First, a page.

Bone Marrow Stem Cell Transplants Could Advance ALS Treatment

First Posted: May 16, 2017 04:20 AM EDT

The researchers discovered that bone marrow stem cell transplants may advance the treatment of the disease amyotrophic lateral sclerosis (ALS). The transplants enhanced the motor functions and nervous system conditions in mice with ALS that modeled in the study. It repaired the damage to the blood-spinal cord barrier of mice with ALS.

The findings of the study were printed in the journal Scientific Reports. The research was led by scientists from the University of South Florida. The researchers said that the research could be the first step in engaging stem cells for the potential repair of blood-spinal cord barrier that is the key in the development of ALS, according to Science Daily.

USF Health Professor Svitlana Garbuzova-Davis, Ph.D. and the lead author of the study, said that this is the first research advancing barrier repair that treats symptomatic mice that closely mirror conditions for human patients. The scientists have used stem cells to repair the function lost in the neurodegenerative disorders or injuries. These could also generate into various cell types in the body.

Amyotrophic lateral sclerosis (ALS) is also referred to as Lou Gehrig's disease and motor neuron disease (MND). This disease causes the deterioration and death of neurons that control voluntary muscles. The cause of this disease is unclear in about 90 percent to 95 percent of cases. The remaining 5 percent to 10 percent could be inherited from a person's parents. There are about 6,000 American who are diagnosed with ALS each year.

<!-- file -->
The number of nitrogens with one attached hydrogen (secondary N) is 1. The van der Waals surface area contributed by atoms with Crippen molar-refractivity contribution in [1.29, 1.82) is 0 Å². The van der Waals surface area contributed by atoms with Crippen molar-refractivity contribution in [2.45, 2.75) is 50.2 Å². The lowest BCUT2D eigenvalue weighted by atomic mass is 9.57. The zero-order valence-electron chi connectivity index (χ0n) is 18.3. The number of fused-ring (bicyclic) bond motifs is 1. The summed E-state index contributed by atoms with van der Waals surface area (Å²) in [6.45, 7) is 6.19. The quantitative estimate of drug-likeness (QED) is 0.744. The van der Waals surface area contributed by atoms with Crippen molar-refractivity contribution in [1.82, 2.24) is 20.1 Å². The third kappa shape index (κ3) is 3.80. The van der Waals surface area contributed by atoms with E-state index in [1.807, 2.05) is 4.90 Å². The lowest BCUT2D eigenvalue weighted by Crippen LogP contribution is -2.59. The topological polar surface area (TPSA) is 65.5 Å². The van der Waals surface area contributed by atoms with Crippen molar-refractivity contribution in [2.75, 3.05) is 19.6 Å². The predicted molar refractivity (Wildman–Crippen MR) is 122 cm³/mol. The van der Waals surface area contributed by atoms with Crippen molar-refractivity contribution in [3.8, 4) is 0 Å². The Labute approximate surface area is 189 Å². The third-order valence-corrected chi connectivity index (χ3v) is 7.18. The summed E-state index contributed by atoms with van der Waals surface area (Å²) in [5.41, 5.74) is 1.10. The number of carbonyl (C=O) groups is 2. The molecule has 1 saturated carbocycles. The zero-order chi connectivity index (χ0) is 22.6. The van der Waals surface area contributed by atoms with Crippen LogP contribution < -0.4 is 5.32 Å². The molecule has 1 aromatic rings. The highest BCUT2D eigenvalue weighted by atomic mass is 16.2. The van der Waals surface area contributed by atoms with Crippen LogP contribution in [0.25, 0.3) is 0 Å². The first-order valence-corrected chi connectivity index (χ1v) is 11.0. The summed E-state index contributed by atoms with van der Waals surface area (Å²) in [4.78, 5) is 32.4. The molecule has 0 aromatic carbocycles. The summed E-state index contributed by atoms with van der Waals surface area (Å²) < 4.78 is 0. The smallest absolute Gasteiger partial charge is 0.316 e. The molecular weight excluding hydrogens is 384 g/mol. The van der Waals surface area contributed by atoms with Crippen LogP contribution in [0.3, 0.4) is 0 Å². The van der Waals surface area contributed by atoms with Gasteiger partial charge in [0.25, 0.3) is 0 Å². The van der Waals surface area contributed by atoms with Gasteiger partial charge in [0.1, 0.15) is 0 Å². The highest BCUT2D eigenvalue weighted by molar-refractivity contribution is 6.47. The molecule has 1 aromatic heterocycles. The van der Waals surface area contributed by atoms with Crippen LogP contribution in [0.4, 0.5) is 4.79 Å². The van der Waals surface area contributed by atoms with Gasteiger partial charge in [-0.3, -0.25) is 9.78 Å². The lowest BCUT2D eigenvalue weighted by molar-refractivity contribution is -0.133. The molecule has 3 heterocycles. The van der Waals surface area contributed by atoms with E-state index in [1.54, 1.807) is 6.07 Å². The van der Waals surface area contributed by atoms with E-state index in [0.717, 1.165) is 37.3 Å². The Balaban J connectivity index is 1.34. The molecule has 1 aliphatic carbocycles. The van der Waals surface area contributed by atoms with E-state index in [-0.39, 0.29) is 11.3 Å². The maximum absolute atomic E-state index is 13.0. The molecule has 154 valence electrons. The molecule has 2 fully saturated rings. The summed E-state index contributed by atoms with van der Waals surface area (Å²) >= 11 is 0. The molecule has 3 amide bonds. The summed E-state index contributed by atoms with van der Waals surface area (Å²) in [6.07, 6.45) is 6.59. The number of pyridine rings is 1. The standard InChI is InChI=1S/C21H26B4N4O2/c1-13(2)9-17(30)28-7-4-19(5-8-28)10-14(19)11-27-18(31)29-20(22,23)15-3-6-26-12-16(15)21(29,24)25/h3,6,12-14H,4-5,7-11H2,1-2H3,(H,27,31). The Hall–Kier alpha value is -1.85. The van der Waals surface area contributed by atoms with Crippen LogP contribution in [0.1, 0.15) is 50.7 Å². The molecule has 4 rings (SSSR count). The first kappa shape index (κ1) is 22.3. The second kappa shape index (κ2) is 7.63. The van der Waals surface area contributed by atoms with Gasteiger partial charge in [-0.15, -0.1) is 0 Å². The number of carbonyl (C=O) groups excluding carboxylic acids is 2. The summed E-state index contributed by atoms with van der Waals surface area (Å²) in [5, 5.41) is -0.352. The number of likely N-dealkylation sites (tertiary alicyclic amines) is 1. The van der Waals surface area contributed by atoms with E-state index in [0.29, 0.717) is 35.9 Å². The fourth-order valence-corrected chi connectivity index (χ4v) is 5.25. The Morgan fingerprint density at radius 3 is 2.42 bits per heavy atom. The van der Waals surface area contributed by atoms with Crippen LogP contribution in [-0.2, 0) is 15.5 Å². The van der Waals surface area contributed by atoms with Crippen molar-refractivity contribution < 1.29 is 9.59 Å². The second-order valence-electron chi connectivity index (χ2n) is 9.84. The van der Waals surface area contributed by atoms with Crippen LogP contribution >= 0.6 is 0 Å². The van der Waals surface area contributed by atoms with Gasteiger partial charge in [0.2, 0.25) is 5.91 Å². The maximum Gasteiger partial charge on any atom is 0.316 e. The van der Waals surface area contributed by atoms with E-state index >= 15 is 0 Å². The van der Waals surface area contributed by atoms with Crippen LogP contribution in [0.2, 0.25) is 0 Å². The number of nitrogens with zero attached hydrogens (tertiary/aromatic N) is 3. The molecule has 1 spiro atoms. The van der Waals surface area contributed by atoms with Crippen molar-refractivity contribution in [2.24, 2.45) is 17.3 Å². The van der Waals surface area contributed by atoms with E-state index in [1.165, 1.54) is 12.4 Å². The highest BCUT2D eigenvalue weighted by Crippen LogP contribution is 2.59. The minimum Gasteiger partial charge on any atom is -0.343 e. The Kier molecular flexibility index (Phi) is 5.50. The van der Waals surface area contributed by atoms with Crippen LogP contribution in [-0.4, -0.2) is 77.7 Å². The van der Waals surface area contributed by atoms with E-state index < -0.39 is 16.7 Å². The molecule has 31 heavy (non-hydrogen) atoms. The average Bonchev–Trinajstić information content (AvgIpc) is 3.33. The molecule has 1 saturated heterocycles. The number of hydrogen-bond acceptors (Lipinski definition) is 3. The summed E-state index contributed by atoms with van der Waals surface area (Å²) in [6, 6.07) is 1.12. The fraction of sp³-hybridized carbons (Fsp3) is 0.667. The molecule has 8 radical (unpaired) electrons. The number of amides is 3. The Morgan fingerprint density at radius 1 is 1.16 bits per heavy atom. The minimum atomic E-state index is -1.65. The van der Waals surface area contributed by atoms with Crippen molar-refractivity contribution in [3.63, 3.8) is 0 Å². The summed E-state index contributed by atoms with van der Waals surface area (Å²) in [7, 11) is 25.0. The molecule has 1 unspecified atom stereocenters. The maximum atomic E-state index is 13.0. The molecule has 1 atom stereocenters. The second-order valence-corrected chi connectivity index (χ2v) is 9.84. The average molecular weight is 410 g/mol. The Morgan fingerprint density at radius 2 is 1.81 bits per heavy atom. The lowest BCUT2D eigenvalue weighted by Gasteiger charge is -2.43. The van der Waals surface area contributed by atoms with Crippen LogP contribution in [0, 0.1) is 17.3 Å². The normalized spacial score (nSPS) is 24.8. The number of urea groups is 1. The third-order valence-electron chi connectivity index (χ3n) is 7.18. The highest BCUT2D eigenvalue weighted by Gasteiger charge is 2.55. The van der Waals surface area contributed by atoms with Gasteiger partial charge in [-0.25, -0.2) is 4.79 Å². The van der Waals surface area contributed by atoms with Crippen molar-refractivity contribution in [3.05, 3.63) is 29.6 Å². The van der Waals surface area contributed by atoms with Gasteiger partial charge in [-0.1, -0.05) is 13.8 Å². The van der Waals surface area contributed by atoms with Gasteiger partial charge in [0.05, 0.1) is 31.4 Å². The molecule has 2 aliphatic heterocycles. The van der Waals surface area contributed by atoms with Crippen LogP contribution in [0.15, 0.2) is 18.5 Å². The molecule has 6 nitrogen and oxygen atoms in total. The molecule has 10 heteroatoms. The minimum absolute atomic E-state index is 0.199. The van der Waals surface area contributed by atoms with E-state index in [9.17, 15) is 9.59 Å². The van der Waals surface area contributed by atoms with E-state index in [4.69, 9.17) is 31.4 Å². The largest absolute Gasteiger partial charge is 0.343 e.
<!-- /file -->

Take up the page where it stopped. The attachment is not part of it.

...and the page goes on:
The study involved mice that already have symptoms of ALS. The scientists gave them intravenous treatments of one of three various doses of bone marrow stem cells. These stem cells were taken from human bone marrow. They were attached to vascular walls of many capillaries and began the process of blood-spinal cord barrier repair.

The results showed that the stem cell treatment delayed the enhancement of the disease and improved the motor function of the mice. It also enhanced and increased the motor neuron survival. 

See Now: NASA's Juno Spacecraft's Rendezvous With Jupiter's Mammoth Cyclone

©2017 All rights reserved. Do not reproduce without permission. The window to the world of science news.

Join the Conversation

Real Time Analytics